When planting a new orchard, precautions should be taken to prevent tree loss. Care should be taken to reduce direct damage to the trees. Trees should be planted as soon as possible once received from the nursery. Always cover bare roots with a tarp when transporting trees on back of a trailer, making sure to keep the roots moist. If the trees are heeled in, fumigated soil or sawdust should be used and excess moisture should be avoided. Cold storage should be avoided if possible. If cold storage is necessary, then trees should be fully dormant and the roots kept moist.

Care should be taken to ensure that trees are properly planted. In heavy soils, planting on berms is recommended to help drain water away from the crown of the tree. Berms should be pulled before planting to ensure that the graft union is above the soil. Do not pull a berm after planting as this may cover the graft union. Planting depth after settling should be no deeper than in the nursery and the graft union should always be well above the soil line. Holes should be dug deep enough to accept the root system; no deeper. If a crust or soil glaze occurs, break up or slice to ensure proper root growth.

Planting trees high will help reduce losses to the root disease Phytophthora. The only exception is trees grafted to Marianna 2624 plum rootstock; they should be planted at the same depth they were at the nursery to avoid suckering from the roots.

When planting, try to follow some of these tips:

1. Dig a hole deep enough so the roots are spread out and not cramped.

2. Plant the trees so that the nursery soil line is above the current soil line.

3. Plant the highest root a little above the soil line and cover it with extra dirt.

4. When planting, allow for 3-6 inches of settling in the planting hole.

Upon planting, soil should be tamped firmly with the foot to eliminate air pockets. Be careful not to break any roots. After planting, trees should be tanked in with 1 to 3 gallon of water unless the soil is very moist. This water will help moisten dry soil and fill in small air pockets. Avoid over irrigation as excess water may cause saturated conditions that kill small roots due to poor aeration and/or the root pathogen Phytophthora. More water should be used if trees are planted late during warm weather, planted in dry soil, or if the soil cannot be tamped firmly around the roots due to soil conditions. Keep in mind that a rain immediately after planting does not provide enough water to settle the soil around the root system.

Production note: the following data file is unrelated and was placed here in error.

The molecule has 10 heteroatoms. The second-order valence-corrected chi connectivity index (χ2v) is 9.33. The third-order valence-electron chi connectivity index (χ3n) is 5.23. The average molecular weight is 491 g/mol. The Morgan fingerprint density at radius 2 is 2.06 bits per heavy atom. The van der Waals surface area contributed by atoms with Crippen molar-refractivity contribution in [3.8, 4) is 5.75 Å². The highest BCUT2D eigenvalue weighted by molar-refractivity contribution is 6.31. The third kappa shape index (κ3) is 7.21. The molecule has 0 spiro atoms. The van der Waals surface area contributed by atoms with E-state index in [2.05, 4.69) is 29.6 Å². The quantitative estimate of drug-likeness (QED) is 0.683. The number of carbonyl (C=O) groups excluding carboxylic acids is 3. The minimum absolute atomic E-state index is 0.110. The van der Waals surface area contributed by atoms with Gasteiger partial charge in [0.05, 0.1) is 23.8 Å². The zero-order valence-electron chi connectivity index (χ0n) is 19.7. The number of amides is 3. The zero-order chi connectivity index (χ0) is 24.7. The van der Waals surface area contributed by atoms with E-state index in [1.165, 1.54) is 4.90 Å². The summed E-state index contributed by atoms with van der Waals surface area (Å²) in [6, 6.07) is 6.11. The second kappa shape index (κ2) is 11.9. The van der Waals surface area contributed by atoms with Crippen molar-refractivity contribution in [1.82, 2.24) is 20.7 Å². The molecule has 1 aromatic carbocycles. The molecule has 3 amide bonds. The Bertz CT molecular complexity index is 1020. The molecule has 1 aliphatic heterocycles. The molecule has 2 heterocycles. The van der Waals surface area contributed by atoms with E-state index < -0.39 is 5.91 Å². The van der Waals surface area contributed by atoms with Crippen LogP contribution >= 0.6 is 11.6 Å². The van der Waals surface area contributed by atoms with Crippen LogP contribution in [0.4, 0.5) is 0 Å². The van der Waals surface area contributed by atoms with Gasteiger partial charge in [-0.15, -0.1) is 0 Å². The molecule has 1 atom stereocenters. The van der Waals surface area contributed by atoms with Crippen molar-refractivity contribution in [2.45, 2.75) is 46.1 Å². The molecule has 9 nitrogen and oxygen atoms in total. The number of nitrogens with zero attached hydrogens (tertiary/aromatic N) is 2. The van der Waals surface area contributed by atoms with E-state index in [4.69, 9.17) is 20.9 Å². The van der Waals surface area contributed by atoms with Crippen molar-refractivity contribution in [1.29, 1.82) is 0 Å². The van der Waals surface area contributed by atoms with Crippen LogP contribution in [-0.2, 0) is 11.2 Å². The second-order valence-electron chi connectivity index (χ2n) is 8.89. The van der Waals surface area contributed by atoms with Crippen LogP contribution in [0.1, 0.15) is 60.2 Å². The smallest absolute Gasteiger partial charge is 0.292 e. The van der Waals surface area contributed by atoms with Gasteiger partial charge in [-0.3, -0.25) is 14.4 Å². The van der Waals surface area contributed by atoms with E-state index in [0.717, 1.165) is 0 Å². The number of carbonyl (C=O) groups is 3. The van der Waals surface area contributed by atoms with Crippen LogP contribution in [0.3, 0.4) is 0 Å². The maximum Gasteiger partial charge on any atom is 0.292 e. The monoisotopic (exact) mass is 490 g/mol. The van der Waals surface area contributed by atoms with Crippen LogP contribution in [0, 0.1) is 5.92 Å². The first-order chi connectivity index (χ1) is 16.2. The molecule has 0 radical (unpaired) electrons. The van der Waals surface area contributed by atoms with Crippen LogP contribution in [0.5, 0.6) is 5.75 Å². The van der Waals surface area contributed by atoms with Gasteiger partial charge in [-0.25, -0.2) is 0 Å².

Fertilizers should not be applied until after the trees leaf out. Apply small amounts of fertilizer, no more than 1 ounce of actual nitrogen, frequently throughout the first growing season. If using granular fertilizers, make sure that they are applied within the wetting pattern of the irrigation system. Avoid applying fertilizers to the trunk of the tree to prevent burning. Never apply fertilizers to the planting hole as this may burn back fine feeder roots.

Careful planning and preparation from the beginning will yield a good return for the efforts applied. Mistakes made at the beginning of an orchard will be present for the duration of the orchard’s life. This is one of the times in which effort or expense should not be spared.